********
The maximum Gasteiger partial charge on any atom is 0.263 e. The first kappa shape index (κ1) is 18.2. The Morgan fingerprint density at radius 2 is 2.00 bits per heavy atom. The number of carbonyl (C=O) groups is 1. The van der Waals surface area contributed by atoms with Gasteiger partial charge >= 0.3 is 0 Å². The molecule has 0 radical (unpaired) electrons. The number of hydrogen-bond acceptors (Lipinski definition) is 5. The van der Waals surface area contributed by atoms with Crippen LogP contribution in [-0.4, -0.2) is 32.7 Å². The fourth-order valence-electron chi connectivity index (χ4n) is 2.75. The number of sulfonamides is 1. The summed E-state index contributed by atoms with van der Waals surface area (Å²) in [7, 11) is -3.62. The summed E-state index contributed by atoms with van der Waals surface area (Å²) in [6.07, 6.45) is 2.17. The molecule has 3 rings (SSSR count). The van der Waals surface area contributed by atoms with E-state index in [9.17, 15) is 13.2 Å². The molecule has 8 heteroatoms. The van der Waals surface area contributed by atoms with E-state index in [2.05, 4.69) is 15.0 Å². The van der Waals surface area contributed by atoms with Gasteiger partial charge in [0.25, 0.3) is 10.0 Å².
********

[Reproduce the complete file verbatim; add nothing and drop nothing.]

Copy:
The maximum Gasteiger partial charge on any atom is 0.263 e. The first kappa shape index (κ1) is 18.2. The Morgan fingerprint density at radius 2 is 2.00 bits per heavy atom. The number of carbonyl (C=O) groups is 1. The van der Waals surface area contributed by atoms with Gasteiger partial charge >= 0.3 is 0 Å². The molecule has 0 radical (unpaired) electrons. The number of hydrogen-bond acceptors (Lipinski definition) is 5. The van der Waals surface area contributed by atoms with Crippen LogP contribution in [-0.4, -0.2) is 32.7 Å². The fourth-order valence-electron chi connectivity index (χ4n) is 2.75. The number of sulfonamides is 1. The summed E-state index contributed by atoms with van der Waals surface area (Å²) in [7, 11) is -3.62. The summed E-state index contributed by atoms with van der Waals surface area (Å²) in [6.07, 6.45) is 2.17. The molecule has 3 rings (SSSR count). The van der Waals surface area contributed by atoms with E-state index in [9.17, 15) is 13.2 Å². The molecule has 8 heteroatoms. The van der Waals surface area contributed by atoms with E-state index in [2.05, 4.69) is 15.0 Å². The van der Waals surface area contributed by atoms with Gasteiger partial charge in [0.25, 0.3) is 10.0 Å².